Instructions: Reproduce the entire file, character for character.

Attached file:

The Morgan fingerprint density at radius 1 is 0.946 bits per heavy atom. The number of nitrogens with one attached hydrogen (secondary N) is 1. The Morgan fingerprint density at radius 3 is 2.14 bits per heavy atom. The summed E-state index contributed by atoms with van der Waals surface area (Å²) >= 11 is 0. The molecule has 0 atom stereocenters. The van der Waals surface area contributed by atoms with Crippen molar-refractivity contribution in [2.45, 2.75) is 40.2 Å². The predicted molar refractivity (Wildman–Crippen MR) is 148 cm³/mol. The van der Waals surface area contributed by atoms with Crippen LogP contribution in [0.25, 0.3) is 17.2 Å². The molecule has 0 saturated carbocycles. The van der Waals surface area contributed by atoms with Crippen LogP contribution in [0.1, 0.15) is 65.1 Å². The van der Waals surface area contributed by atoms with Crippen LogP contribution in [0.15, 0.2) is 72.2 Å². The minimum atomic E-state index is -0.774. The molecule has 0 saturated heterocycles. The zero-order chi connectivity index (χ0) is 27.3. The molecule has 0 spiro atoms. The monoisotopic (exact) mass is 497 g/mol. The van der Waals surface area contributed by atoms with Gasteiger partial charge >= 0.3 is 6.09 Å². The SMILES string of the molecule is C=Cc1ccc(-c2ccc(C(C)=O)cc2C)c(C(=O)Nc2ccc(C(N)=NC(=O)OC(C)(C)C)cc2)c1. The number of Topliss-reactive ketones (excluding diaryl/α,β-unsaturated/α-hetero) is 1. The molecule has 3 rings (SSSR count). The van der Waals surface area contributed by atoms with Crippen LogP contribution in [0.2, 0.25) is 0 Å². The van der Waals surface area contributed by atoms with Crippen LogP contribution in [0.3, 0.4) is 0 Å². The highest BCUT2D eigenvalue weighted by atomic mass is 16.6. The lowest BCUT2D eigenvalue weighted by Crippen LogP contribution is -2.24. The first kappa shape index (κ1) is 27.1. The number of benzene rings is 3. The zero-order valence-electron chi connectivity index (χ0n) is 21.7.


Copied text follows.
The Morgan fingerprint density at radius 1 is 0.946 bits per heavy atom. The number of nitrogens with one attached hydrogen (secondary N) is 1. The Morgan fingerprint density at radius 3 is 2.14 bits per heavy atom. The summed E-state index contributed by atoms with van der Waals surface area (Å²) >= 11 is 0. The molecule has 0 atom stereocenters. The van der Waals surface area contributed by atoms with Crippen molar-refractivity contribution in [2.45, 2.75) is 40.2 Å². The predicted molar refractivity (Wildman–Crippen MR) is 148 cm³/mol. The van der Waals surface area contributed by atoms with Crippen LogP contribution in [0.25, 0.3) is 17.2 Å². The molecule has 0 saturated carbocycles. The van der Waals surface area contributed by atoms with Crippen LogP contribution in [0.1, 0.15) is 65.1 Å². The van der Waals surface area contributed by atoms with Crippen LogP contribution in [0.15, 0.2) is 72.2 Å². The minimum atomic E-state index is -0.774. The molecule has 0 saturated heterocycles. The zero-order chi connectivity index (χ0) is 27.3. The molecule has 0 spiro atoms. The monoisotopic (exact) mass is 497 g/mol. The van der Waals surface area contributed by atoms with Gasteiger partial charge >= 0.3 is 6.09 Å². The SMILES string of the molecule is C=Cc1ccc(-c2ccc(C(C)=O)cc2C)c(C(=O)Nc2ccc(C(N)=NC(=O)OC(C)(C)C)cc2)c1. The number of Topliss-reactive ketones (excluding diaryl/α,β-unsaturated/α-hetero) is 1. The molecule has 3 rings (SSSR count). The van der Waals surface area contributed by atoms with Crippen LogP contribution in [0.2, 0.25) is 0 Å². The van der Waals surface area contributed by atoms with Crippen LogP contribution in [0.3, 0.4) is 0 Å². The highest BCUT2D eigenvalue weighted by atomic mass is 16.6. The lowest BCUT2D eigenvalue weighted by Crippen LogP contribution is -2.24. The first kappa shape index (κ1) is 27.1. The number of benzene rings is 3. The zero-order valence-electron chi connectivity index (χ0n) is 21.7.